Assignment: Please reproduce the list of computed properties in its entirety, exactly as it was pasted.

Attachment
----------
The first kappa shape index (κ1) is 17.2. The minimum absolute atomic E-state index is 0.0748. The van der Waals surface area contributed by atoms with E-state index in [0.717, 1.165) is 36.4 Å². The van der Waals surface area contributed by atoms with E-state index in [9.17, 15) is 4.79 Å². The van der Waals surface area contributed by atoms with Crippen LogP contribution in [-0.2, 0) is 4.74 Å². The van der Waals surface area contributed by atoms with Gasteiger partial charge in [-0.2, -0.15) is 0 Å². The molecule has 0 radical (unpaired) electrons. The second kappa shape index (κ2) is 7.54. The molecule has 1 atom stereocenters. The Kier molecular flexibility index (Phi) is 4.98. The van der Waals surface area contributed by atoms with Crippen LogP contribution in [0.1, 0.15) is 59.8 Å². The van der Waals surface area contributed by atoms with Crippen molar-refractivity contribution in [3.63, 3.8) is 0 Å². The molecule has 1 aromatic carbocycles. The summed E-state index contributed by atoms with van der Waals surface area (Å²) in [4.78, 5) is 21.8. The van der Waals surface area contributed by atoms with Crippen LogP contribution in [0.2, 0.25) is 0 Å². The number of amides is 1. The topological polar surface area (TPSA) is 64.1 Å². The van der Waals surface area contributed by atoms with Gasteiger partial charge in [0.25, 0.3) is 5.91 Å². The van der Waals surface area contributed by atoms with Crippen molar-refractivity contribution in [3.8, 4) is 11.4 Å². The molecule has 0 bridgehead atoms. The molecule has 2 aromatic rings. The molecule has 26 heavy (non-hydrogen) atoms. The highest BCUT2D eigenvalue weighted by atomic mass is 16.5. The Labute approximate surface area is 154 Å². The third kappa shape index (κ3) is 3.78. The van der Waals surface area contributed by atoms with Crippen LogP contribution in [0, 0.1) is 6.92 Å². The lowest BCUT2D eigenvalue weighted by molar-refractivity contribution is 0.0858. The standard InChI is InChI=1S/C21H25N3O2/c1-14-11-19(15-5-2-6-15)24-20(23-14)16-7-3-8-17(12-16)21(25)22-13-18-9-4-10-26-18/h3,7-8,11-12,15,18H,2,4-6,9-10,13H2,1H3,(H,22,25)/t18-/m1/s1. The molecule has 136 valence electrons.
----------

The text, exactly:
The first kappa shape index (κ1) is 17.2. The minimum absolute atomic E-state index is 0.0748. The van der Waals surface area contributed by atoms with E-state index in [0.717, 1.165) is 36.4 Å². The van der Waals surface area contributed by atoms with E-state index in [9.17, 15) is 4.79 Å². The van der Waals surface area contributed by atoms with Crippen LogP contribution in [-0.2, 0) is 4.74 Å². The van der Waals surface area contributed by atoms with Gasteiger partial charge in [-0.2, -0.15) is 0 Å². The molecule has 0 radical (unpaired) electrons. The second kappa shape index (κ2) is 7.54. The molecule has 1 atom stereocenters. The Kier molecular flexibility index (Phi) is 4.98. The van der Waals surface area contributed by atoms with Crippen LogP contribution in [0.1, 0.15) is 59.8 Å². The van der Waals surface area contributed by atoms with Crippen molar-refractivity contribution in [3.63, 3.8) is 0 Å². The molecule has 1 aromatic carbocycles. The summed E-state index contributed by atoms with van der Waals surface area (Å²) in [4.78, 5) is 21.8. The van der Waals surface area contributed by atoms with Crippen LogP contribution in [0.2, 0.25) is 0 Å². The number of amides is 1. The topological polar surface area (TPSA) is 64.1 Å². The van der Waals surface area contributed by atoms with Gasteiger partial charge in [0.25, 0.3) is 5.91 Å². The van der Waals surface area contributed by atoms with Crippen molar-refractivity contribution in [3.8, 4) is 11.4 Å². The molecule has 0 bridgehead atoms. The molecule has 2 aromatic rings. The molecule has 26 heavy (non-hydrogen) atoms. The highest BCUT2D eigenvalue weighted by atomic mass is 16.5. The Labute approximate surface area is 154 Å². The third kappa shape index (κ3) is 3.78. The van der Waals surface area contributed by atoms with Crippen LogP contribution in [0, 0.1) is 6.92 Å². The lowest BCUT2D eigenvalue weighted by molar-refractivity contribution is 0.0858. The standard InChI is InChI=1S/C21H25N3O2/c1-14-11-19(15-5-2-6-15)24-20(23-14)16-7-3-8-17(12-16)21(25)22-13-18-9-4-10-26-18/h3,7-8,11-12,15,18H,2,4-6,9-10,13H2,1H3,(H,22,25)/t18-/m1/s1. The molecule has 136 valence electrons.